Salt tolerance in crop plants: New approaches through tissue culture and gene regulation

Ilga Winicov, Dhundy R. Bastola

Research output: Contribution to journalArticlepeer-review

32 Scopus citations

Abstract

Recent approaches to study of salinity tolerance in crop plants have ranged from genetic mapping to molecular characterization of gene products induced by salt/drought stress. Transgenic plant design has allowed to test the effects of overexpression of specific prokaryotic or plant genes that are known to be up-regulated by salt/drought stress. This review summarizes current progress in the field in the context of adaptive metabolic and physiological responses to salt stress and their potential role in long term tolerance. Specifically considered are gene activation by salt, in view of proposed avenues for improved salt tolerance and the need to ascertain the additional influences of developmental regulation of such genes. Discussion includes the alternate genetic strategy we have pursued for improving salinity tolerance in alfalfa (Medicago sativa L.) and rice (Oryza sativa L.). This strategy combines single-step selection of salt-tolerant cells in culture, followed by regeneration of salt-tolerant plants and identification of genes important in conferring salt tolerance. We have postulated that activation or improved expression of a subset of genes encoding functions that are particularly vulnerable under conditions of salt-stress could counteract the molecular effects of such stress and could provide incremental improvements in tolerance. We have proceeded to identify the acquired specific changes in gene regulation for our salt-tolerant mutant cells and plants. One particularly interesting and novel gene isolate from the salt-tolerant cells is Alfin1, which encodes a putative zinc-finger regulatory protein, expressed predominantly in roots. We have demonstrated that this protein binds DNA in a sequence specific manner and may be potentially important in gene regulation in roots in response to salt and an important marker for salt tolerance in crop plants.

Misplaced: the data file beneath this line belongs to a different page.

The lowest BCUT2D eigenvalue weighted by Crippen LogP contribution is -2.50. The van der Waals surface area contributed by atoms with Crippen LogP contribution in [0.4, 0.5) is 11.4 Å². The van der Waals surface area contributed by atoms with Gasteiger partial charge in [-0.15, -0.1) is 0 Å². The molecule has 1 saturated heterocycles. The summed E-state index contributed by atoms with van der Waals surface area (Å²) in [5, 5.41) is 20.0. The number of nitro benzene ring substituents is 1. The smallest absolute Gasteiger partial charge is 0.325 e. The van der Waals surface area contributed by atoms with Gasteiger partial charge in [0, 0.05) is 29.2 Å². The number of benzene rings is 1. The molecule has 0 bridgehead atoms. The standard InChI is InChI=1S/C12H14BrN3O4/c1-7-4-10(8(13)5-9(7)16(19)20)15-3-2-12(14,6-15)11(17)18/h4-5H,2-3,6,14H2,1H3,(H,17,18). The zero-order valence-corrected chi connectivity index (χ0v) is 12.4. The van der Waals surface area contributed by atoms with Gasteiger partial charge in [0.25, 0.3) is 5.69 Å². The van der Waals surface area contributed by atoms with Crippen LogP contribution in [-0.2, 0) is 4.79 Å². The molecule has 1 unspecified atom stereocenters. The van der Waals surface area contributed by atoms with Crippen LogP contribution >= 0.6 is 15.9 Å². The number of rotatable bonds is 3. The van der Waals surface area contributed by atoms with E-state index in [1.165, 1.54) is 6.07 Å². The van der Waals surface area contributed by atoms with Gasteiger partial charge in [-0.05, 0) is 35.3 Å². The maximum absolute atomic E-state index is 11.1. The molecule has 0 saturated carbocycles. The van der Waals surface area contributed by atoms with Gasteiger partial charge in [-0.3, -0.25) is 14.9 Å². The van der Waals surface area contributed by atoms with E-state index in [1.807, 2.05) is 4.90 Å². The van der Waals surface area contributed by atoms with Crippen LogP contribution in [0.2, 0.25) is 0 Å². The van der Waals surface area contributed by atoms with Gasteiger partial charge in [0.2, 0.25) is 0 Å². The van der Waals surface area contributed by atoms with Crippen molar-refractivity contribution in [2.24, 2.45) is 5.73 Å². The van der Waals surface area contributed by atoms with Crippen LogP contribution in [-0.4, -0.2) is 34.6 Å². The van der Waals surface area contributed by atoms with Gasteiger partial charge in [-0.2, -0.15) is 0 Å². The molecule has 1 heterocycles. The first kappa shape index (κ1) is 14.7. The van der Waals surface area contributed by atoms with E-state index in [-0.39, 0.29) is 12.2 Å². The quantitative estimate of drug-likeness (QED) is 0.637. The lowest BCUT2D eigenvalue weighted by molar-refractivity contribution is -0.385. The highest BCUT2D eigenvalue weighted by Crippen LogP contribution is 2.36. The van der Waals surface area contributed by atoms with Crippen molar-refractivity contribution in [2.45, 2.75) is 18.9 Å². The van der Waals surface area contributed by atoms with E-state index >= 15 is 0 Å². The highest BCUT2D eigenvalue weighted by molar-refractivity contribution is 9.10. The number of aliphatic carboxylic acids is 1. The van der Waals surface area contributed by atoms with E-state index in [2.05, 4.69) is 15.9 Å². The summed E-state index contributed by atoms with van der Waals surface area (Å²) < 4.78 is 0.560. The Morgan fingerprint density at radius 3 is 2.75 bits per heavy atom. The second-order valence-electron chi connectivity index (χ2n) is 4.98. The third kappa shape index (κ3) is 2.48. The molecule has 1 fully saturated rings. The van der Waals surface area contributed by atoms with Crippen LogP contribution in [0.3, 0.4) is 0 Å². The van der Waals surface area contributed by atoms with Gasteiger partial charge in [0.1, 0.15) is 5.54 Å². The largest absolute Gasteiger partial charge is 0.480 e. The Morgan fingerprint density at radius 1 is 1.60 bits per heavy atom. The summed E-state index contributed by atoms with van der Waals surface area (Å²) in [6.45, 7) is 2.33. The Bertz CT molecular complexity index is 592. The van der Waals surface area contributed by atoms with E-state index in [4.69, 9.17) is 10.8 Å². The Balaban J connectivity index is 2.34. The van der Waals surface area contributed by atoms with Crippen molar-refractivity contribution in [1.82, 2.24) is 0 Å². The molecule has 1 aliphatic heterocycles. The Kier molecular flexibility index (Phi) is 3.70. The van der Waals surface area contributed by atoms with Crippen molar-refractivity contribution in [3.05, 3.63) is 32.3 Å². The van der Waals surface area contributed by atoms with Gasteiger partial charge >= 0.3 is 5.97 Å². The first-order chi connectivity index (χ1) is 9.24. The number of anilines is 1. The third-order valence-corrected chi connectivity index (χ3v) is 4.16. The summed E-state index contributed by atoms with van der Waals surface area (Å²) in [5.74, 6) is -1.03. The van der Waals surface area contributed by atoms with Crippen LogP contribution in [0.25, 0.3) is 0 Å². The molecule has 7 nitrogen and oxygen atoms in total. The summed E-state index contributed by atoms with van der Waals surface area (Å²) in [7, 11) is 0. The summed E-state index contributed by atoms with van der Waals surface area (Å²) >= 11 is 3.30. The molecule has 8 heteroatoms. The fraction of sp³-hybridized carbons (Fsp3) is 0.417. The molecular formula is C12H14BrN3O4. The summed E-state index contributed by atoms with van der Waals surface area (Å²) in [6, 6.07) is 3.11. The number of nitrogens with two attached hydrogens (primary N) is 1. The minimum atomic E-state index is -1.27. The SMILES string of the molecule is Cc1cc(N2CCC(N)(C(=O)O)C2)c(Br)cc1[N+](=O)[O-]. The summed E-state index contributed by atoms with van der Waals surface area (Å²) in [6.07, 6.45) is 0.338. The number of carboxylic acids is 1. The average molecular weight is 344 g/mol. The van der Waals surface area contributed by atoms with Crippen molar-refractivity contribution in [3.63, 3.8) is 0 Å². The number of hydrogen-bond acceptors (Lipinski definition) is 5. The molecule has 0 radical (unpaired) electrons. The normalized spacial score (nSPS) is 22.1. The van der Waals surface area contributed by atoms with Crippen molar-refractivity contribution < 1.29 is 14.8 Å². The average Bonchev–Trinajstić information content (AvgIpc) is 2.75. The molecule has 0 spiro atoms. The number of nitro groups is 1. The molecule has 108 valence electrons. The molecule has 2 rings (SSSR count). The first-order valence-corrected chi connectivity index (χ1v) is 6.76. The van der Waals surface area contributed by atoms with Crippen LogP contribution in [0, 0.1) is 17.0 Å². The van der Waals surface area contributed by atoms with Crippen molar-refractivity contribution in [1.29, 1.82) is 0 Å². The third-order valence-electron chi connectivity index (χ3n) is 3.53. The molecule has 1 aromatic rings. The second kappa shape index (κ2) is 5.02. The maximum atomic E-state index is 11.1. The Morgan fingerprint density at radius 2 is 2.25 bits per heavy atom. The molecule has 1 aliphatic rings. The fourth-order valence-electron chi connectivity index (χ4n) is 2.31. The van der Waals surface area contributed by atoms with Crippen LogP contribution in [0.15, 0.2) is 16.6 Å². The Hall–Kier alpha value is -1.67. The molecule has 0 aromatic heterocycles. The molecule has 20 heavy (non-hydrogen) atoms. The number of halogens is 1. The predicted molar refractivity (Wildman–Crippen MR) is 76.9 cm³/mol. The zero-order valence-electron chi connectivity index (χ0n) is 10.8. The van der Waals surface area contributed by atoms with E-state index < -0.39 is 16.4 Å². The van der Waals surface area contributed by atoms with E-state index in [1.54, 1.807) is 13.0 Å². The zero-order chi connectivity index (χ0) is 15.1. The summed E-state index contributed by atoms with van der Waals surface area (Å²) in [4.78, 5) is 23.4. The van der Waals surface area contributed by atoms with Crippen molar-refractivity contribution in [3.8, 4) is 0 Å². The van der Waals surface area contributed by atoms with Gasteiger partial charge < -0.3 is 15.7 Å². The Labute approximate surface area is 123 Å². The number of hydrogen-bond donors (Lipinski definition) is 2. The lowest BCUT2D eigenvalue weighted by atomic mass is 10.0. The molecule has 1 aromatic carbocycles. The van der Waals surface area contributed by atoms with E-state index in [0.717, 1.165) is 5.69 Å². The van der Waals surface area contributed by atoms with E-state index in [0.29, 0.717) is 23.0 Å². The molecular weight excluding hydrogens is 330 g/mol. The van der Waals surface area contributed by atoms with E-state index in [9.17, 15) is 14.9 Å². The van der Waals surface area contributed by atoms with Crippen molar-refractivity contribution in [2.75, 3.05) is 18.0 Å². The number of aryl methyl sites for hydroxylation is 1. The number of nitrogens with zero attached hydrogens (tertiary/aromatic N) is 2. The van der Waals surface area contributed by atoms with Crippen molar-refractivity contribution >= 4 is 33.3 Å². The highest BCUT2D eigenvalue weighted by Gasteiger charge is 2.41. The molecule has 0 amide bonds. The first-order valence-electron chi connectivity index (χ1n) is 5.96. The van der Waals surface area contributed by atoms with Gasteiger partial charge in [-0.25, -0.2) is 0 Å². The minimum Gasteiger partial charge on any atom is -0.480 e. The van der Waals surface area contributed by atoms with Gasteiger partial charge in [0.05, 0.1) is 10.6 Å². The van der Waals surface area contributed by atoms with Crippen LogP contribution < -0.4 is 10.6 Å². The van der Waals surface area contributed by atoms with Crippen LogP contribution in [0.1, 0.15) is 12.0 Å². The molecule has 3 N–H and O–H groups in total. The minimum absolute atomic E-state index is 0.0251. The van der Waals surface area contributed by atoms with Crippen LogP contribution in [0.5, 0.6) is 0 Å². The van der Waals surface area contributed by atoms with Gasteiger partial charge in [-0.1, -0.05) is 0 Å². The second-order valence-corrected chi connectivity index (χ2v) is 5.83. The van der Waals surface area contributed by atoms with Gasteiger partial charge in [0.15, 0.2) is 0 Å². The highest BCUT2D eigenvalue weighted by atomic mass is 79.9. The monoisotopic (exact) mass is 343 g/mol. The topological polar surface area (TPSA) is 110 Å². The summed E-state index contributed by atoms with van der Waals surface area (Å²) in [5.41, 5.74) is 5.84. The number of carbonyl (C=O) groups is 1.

Original languageEnglish (US)
Pages (from-to)435-449
Number of pages15
JournalActa Physiologiae Plantarum
Volume19
Issue number4
DOIs
StatePublished - 1997

Keywords

  • Alfalfa
  • Arabidopsis
  • DNA binding factor
  • Gene expression
  • Rice
  • Salt-tolerance
  • Zinc-finger protein

ASJC Scopus subject areas

  • Physiology
  • Agronomy and Crop Science
  • Plant Science

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